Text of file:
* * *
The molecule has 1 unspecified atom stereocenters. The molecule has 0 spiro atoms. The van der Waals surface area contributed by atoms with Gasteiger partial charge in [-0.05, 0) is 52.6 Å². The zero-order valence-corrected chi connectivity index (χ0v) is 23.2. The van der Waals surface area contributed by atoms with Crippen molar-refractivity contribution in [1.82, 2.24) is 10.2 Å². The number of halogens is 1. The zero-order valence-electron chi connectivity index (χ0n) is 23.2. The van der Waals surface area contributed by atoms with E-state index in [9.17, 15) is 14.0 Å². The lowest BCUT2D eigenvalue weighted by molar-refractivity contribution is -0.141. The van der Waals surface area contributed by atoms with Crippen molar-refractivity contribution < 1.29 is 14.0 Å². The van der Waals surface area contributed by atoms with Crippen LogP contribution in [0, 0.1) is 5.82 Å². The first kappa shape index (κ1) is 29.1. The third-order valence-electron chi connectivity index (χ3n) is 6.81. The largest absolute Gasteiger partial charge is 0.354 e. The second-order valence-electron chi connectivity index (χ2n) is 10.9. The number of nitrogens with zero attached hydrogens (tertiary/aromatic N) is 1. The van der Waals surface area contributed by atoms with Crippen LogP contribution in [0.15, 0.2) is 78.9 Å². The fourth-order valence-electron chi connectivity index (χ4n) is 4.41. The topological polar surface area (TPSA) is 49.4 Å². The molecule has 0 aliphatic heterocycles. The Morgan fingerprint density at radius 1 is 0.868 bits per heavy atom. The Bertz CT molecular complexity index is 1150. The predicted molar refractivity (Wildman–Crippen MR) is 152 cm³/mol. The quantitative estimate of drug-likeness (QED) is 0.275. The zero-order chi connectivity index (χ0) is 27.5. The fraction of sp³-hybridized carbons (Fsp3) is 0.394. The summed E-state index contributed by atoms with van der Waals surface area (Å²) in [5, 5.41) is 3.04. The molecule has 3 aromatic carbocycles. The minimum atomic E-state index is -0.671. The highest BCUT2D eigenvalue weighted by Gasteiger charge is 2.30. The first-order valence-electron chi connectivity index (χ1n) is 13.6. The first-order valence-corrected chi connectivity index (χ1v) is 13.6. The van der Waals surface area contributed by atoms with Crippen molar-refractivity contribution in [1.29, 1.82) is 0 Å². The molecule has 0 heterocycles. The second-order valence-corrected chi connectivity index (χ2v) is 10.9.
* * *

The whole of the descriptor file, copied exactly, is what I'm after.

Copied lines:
The molecule has 1 unspecified atom stereocenters. The molecule has 0 spiro atoms. The van der Waals surface area contributed by atoms with Gasteiger partial charge in [-0.05, 0) is 52.6 Å². The zero-order valence-corrected chi connectivity index (χ0v) is 23.2. The van der Waals surface area contributed by atoms with Crippen molar-refractivity contribution in [1.82, 2.24) is 10.2 Å². The number of halogens is 1. The zero-order valence-electron chi connectivity index (χ0n) is 23.2. The van der Waals surface area contributed by atoms with E-state index in [9.17, 15) is 14.0 Å². The lowest BCUT2D eigenvalue weighted by molar-refractivity contribution is -0.141. The van der Waals surface area contributed by atoms with Crippen molar-refractivity contribution < 1.29 is 14.0 Å². The van der Waals surface area contributed by atoms with Crippen LogP contribution in [0, 0.1) is 5.82 Å². The first kappa shape index (κ1) is 29.1. The third-order valence-electron chi connectivity index (χ3n) is 6.81. The largest absolute Gasteiger partial charge is 0.354 e. The second-order valence-electron chi connectivity index (χ2n) is 10.9. The number of nitrogens with zero attached hydrogens (tertiary/aromatic N) is 1. The van der Waals surface area contributed by atoms with Crippen LogP contribution in [0.15, 0.2) is 78.9 Å². The fourth-order valence-electron chi connectivity index (χ4n) is 4.41. The topological polar surface area (TPSA) is 49.4 Å². The molecule has 0 aliphatic heterocycles. The Morgan fingerprint density at radius 1 is 0.868 bits per heavy atom. The Bertz CT molecular complexity index is 1150. The predicted molar refractivity (Wildman–Crippen MR) is 152 cm³/mol. The quantitative estimate of drug-likeness (QED) is 0.275. The zero-order chi connectivity index (χ0) is 27.5. The fraction of sp³-hybridized carbons (Fsp3) is 0.394. The summed E-state index contributed by atoms with van der Waals surface area (Å²) in [5, 5.41) is 3.04. The molecule has 3 aromatic carbocycles. The minimum atomic E-state index is -0.671. The highest BCUT2D eigenvalue weighted by Gasteiger charge is 2.30. The first-order valence-electron chi connectivity index (χ1n) is 13.6. The first-order valence-corrected chi connectivity index (χ1v) is 13.6. The van der Waals surface area contributed by atoms with Crippen molar-refractivity contribution in [1.29, 1.82) is 0 Å². The molecule has 0 heterocycles. The second-order valence-corrected chi connectivity index (χ2v) is 10.9.